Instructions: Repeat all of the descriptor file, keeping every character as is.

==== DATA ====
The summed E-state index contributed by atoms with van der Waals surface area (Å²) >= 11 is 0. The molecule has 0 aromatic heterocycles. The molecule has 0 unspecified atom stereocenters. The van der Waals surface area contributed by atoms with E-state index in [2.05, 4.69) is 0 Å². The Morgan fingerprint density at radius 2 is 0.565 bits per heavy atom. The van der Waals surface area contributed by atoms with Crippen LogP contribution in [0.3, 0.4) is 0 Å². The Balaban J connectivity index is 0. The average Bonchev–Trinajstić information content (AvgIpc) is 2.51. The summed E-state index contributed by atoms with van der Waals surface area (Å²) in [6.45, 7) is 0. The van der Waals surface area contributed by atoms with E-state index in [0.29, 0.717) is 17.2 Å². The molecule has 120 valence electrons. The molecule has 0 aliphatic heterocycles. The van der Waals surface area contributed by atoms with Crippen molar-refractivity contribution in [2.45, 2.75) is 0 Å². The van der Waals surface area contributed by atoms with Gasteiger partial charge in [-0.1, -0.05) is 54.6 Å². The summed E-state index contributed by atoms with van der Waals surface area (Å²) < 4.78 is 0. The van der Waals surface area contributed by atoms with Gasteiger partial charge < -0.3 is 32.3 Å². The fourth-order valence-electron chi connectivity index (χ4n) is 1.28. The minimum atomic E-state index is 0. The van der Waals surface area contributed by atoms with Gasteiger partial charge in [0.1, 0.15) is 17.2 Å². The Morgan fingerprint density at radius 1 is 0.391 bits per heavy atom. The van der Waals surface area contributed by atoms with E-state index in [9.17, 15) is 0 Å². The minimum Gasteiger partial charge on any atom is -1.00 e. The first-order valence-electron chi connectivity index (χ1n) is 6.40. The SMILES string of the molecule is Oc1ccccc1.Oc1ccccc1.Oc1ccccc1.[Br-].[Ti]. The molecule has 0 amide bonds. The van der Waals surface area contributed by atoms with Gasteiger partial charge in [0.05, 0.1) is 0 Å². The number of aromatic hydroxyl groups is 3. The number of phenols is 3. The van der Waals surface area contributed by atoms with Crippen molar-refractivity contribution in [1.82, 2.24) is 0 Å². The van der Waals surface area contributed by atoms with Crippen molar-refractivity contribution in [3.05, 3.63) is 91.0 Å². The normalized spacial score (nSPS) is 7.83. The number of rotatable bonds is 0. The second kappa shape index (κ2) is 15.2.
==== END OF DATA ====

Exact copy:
The summed E-state index contributed by atoms with van der Waals surface area (Å²) >= 11 is 0. The molecule has 0 aromatic heterocycles. The molecule has 0 unspecified atom stereocenters. The van der Waals surface area contributed by atoms with E-state index in [2.05, 4.69) is 0 Å². The Morgan fingerprint density at radius 2 is 0.565 bits per heavy atom. The van der Waals surface area contributed by atoms with Crippen LogP contribution in [0.3, 0.4) is 0 Å². The Balaban J connectivity index is 0. The average Bonchev–Trinajstić information content (AvgIpc) is 2.51. The summed E-state index contributed by atoms with van der Waals surface area (Å²) in [6.45, 7) is 0. The van der Waals surface area contributed by atoms with E-state index in [0.29, 0.717) is 17.2 Å². The molecule has 120 valence electrons. The molecule has 0 aliphatic heterocycles. The van der Waals surface area contributed by atoms with Crippen molar-refractivity contribution in [2.45, 2.75) is 0 Å². The van der Waals surface area contributed by atoms with Gasteiger partial charge in [-0.1, -0.05) is 54.6 Å². The summed E-state index contributed by atoms with van der Waals surface area (Å²) < 4.78 is 0. The van der Waals surface area contributed by atoms with Gasteiger partial charge < -0.3 is 32.3 Å². The fourth-order valence-electron chi connectivity index (χ4n) is 1.28. The minimum atomic E-state index is 0. The van der Waals surface area contributed by atoms with Gasteiger partial charge in [0.1, 0.15) is 17.2 Å². The Morgan fingerprint density at radius 1 is 0.391 bits per heavy atom. The van der Waals surface area contributed by atoms with E-state index in [9.17, 15) is 0 Å². The minimum Gasteiger partial charge on any atom is -1.00 e. The first-order valence-electron chi connectivity index (χ1n) is 6.40. The SMILES string of the molecule is Oc1ccccc1.Oc1ccccc1.Oc1ccccc1.[Br-].[Ti]. The molecule has 0 amide bonds. The van der Waals surface area contributed by atoms with Gasteiger partial charge in [0.05, 0.1) is 0 Å². The number of aromatic hydroxyl groups is 3. The number of phenols is 3. The van der Waals surface area contributed by atoms with Crippen molar-refractivity contribution in [1.82, 2.24) is 0 Å². The van der Waals surface area contributed by atoms with Crippen molar-refractivity contribution in [3.05, 3.63) is 91.0 Å². The normalized spacial score (nSPS) is 7.83. The number of rotatable bonds is 0. The second kappa shape index (κ2) is 15.2.